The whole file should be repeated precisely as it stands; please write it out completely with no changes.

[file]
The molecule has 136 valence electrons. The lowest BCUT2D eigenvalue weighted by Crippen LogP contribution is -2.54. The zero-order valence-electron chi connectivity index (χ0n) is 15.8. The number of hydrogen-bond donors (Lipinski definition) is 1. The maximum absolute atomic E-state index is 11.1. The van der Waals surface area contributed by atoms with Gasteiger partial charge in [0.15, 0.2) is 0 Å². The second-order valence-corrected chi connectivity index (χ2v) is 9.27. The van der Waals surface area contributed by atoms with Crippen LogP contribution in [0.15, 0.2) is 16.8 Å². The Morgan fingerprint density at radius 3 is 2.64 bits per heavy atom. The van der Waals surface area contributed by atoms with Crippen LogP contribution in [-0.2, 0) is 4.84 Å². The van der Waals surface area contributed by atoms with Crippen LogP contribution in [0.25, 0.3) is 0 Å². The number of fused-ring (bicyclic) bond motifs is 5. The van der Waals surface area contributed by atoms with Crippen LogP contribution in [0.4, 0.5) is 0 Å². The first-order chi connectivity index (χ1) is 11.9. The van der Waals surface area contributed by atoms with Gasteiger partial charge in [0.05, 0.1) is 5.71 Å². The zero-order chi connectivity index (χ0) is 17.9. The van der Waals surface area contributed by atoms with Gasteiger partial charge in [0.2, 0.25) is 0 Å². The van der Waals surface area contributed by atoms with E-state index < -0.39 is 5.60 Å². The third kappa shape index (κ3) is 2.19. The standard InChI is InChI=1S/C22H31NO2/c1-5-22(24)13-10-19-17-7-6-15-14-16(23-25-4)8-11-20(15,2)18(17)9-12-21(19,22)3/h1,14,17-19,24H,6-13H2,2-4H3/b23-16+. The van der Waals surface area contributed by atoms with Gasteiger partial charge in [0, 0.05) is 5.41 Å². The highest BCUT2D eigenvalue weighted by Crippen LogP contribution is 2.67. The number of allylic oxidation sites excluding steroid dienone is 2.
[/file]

The molecule has 136 valence electrons. The lowest BCUT2D eigenvalue weighted by Crippen LogP contribution is -2.54. The zero-order valence-electron chi connectivity index (χ0n) is 15.8. The number of hydrogen-bond donors (Lipinski definition) is 1. The maximum absolute atomic E-state index is 11.1. The van der Waals surface area contributed by atoms with Gasteiger partial charge in [0.15, 0.2) is 0 Å². The second-order valence-corrected chi connectivity index (χ2v) is 9.27. The van der Waals surface area contributed by atoms with Crippen LogP contribution in [0.15, 0.2) is 16.8 Å². The Morgan fingerprint density at radius 3 is 2.64 bits per heavy atom. The van der Waals surface area contributed by atoms with Crippen LogP contribution in [-0.2, 0) is 4.84 Å². The van der Waals surface area contributed by atoms with Crippen LogP contribution in [0.25, 0.3) is 0 Å². The number of fused-ring (bicyclic) bond motifs is 5. The van der Waals surface area contributed by atoms with Crippen LogP contribution in [0.4, 0.5) is 0 Å². The first-order chi connectivity index (χ1) is 11.9. The van der Waals surface area contributed by atoms with Gasteiger partial charge in [0.05, 0.1) is 5.71 Å². The zero-order chi connectivity index (χ0) is 17.9. The van der Waals surface area contributed by atoms with Gasteiger partial charge in [0.2, 0.25) is 0 Å². The van der Waals surface area contributed by atoms with E-state index < -0.39 is 5.60 Å². The third kappa shape index (κ3) is 2.19. The standard InChI is InChI=1S/C22H31NO2/c1-5-22(24)13-10-19-17-7-6-15-14-16(23-25-4)8-11-20(15,2)18(17)9-12-21(19,22)3/h1,14,17-19,24H,6-13H2,2-4H3/b23-16+. The van der Waals surface area contributed by atoms with Gasteiger partial charge in [0, 0.05) is 5.41 Å². The highest BCUT2D eigenvalue weighted by Crippen LogP contribution is 2.67. The number of allylic oxidation sites excluding steroid dienone is 2.